In order for the light to shine so brightly, the darkness must be present. – Francis Bacon
I have lived less than 30 minutes from the Bay of Fundy for most of my life. I didn’t really realize the awesomeness of it until I moved to Ontario and lived there a few years with my wife while attending College. It was this time away that really made me appreciate East Coast living and the spectacular Bay of Fundy. The Bay is famous for its tides, and was recently a finalist for the New 7 Wonders of the World, but for me there is so much more to the Bay. One of the most compelling reasons to investigate the shores of the Bay is the light and the changes in the weather that can take place minute to minute.
As I travel around the Bay, I find it so amazing that the same body of water and coastline can have so many different characteristics in its beaches and its types of rocks that line its shores. In one spot you find bright red sandstone and then in another is rugged glacier rock. I am fortunate to live where I do in an area around the Bay because I can enjoy the sunrise every morning from my window but I can also drive 30 to 60 minutes in either direction to see a sunset. The one thing I can consistently count on is there will, no doubt, be an opportunity for a spectacular sunrise, dramatic fog and if I’m lucky I’ll be behind the camera when the God-Beams appear.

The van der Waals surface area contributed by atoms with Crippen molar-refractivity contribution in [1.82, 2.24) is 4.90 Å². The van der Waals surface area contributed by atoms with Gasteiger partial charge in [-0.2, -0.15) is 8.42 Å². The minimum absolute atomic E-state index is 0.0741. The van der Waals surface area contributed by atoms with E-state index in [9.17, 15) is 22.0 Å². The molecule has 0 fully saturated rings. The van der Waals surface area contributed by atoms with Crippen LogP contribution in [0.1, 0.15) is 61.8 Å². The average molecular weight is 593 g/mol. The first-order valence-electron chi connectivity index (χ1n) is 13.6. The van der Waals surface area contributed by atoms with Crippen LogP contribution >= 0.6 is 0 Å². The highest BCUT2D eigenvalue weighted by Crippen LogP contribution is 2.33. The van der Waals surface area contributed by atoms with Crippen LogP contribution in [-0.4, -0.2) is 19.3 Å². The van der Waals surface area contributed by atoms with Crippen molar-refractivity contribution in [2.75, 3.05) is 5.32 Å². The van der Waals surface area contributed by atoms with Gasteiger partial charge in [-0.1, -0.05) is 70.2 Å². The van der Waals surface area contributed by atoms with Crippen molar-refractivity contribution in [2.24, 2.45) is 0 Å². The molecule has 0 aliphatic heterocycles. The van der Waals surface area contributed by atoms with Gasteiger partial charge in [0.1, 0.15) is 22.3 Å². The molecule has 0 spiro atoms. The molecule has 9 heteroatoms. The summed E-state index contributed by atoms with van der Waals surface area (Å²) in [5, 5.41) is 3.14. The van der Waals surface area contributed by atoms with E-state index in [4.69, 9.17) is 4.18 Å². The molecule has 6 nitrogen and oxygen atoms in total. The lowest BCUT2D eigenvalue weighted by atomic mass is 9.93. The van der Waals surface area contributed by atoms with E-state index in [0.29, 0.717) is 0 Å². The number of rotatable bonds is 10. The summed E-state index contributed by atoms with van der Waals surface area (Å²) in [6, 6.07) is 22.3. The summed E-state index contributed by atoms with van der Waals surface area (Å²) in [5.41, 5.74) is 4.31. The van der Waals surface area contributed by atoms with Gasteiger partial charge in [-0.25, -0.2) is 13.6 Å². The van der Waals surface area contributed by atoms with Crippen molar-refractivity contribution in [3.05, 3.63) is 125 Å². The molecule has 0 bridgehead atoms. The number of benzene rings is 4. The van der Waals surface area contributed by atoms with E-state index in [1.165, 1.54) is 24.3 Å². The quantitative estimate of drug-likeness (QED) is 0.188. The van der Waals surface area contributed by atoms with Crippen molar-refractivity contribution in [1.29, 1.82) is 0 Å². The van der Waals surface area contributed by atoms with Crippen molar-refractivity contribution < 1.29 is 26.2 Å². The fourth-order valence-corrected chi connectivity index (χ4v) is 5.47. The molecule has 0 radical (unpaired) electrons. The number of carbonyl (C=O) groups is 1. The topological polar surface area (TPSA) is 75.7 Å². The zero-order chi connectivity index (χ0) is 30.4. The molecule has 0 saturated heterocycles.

It’s these God-Beams that are becoming one of my favorite scenes to photograph. God-Beams, which are technically called Crepuscular rays, occur when the sun’s rays shine through gaps in the clouds. Crepuscular is a Latin word which means twilight which is usually the most common time to see an occurrence of God-Beams. Unlike other subjects, planning to capture an image of God-Beams is a bit of a challenge because it’s difficult to predict the when the gaps in the clouds will appear and at the same time the sun needs to be at the proper angle to shine through.
I’ll admit it; I tend to get a little giddy when I happen to stumble across a scene of God-Beams. The opportunities seem so rare or at least rare that I’m prepared… It is also a tremendous visual reminder for me of the wonder and creativity of our Creator. I usually like to think that I am the one that creates an image but when I return home from a day of shooting and while I’m editing my images I’m reminded that all I’m doing is stealing God’s ideas. He is the true artist. After all, photography means “to write or paint with light”, and that is what He does.